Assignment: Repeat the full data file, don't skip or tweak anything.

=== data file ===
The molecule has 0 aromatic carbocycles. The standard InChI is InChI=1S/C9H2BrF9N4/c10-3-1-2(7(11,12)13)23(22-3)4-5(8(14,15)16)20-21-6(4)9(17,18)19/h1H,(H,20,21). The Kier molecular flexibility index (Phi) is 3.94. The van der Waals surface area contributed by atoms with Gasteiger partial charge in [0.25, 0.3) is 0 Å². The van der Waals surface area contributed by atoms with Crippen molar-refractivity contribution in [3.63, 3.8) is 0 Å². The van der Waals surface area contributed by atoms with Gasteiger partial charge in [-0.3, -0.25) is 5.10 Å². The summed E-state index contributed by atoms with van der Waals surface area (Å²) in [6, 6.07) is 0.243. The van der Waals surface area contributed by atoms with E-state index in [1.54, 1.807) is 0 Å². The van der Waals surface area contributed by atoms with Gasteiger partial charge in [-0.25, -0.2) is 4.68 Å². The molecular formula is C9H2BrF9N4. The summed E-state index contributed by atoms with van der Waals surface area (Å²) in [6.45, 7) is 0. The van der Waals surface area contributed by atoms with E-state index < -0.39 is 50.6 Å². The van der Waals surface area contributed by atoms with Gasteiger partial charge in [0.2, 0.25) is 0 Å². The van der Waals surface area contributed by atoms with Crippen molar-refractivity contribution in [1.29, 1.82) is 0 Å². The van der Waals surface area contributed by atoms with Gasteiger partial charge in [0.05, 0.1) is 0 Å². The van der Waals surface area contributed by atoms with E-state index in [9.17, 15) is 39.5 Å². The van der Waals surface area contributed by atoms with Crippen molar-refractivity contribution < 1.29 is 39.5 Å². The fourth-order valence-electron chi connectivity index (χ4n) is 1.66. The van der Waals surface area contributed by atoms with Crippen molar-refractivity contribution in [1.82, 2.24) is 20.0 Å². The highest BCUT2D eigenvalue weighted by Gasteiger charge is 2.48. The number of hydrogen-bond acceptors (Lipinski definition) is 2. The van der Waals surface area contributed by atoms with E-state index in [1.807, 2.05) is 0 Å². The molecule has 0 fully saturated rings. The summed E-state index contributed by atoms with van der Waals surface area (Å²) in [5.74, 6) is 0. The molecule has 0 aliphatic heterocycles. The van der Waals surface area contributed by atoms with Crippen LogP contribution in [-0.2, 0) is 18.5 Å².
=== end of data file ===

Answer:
The molecule has 0 aromatic carbocycles. The standard InChI is InChI=1S/C9H2BrF9N4/c10-3-1-2(7(11,12)13)23(22-3)4-5(8(14,15)16)20-21-6(4)9(17,18)19/h1H,(H,20,21). The Kier molecular flexibility index (Phi) is 3.94. The van der Waals surface area contributed by atoms with Gasteiger partial charge in [0.25, 0.3) is 0 Å². The van der Waals surface area contributed by atoms with Crippen molar-refractivity contribution in [3.63, 3.8) is 0 Å². The van der Waals surface area contributed by atoms with Gasteiger partial charge in [-0.3, -0.25) is 5.10 Å². The summed E-state index contributed by atoms with van der Waals surface area (Å²) in [6, 6.07) is 0.243. The van der Waals surface area contributed by atoms with E-state index in [1.54, 1.807) is 0 Å². The van der Waals surface area contributed by atoms with Gasteiger partial charge in [-0.25, -0.2) is 4.68 Å². The molecular formula is C9H2BrF9N4. The summed E-state index contributed by atoms with van der Waals surface area (Å²) in [6.45, 7) is 0. The van der Waals surface area contributed by atoms with E-state index < -0.39 is 50.6 Å². The van der Waals surface area contributed by atoms with Gasteiger partial charge in [0.2, 0.25) is 0 Å². The van der Waals surface area contributed by atoms with Crippen molar-refractivity contribution in [1.29, 1.82) is 0 Å². The van der Waals surface area contributed by atoms with Gasteiger partial charge in [0.05, 0.1) is 0 Å². The van der Waals surface area contributed by atoms with E-state index in [9.17, 15) is 39.5 Å². The van der Waals surface area contributed by atoms with Crippen molar-refractivity contribution < 1.29 is 39.5 Å². The fourth-order valence-electron chi connectivity index (χ4n) is 1.66. The van der Waals surface area contributed by atoms with Crippen molar-refractivity contribution in [1.82, 2.24) is 20.0 Å². The highest BCUT2D eigenvalue weighted by Gasteiger charge is 2.48. The number of hydrogen-bond acceptors (Lipinski definition) is 2. The van der Waals surface area contributed by atoms with E-state index in [1.807, 2.05) is 0 Å². The molecule has 0 fully saturated rings. The summed E-state index contributed by atoms with van der Waals surface area (Å²) in [5.74, 6) is 0. The molecule has 0 aliphatic heterocycles. The van der Waals surface area contributed by atoms with Crippen LogP contribution in [-0.2, 0) is 18.5 Å².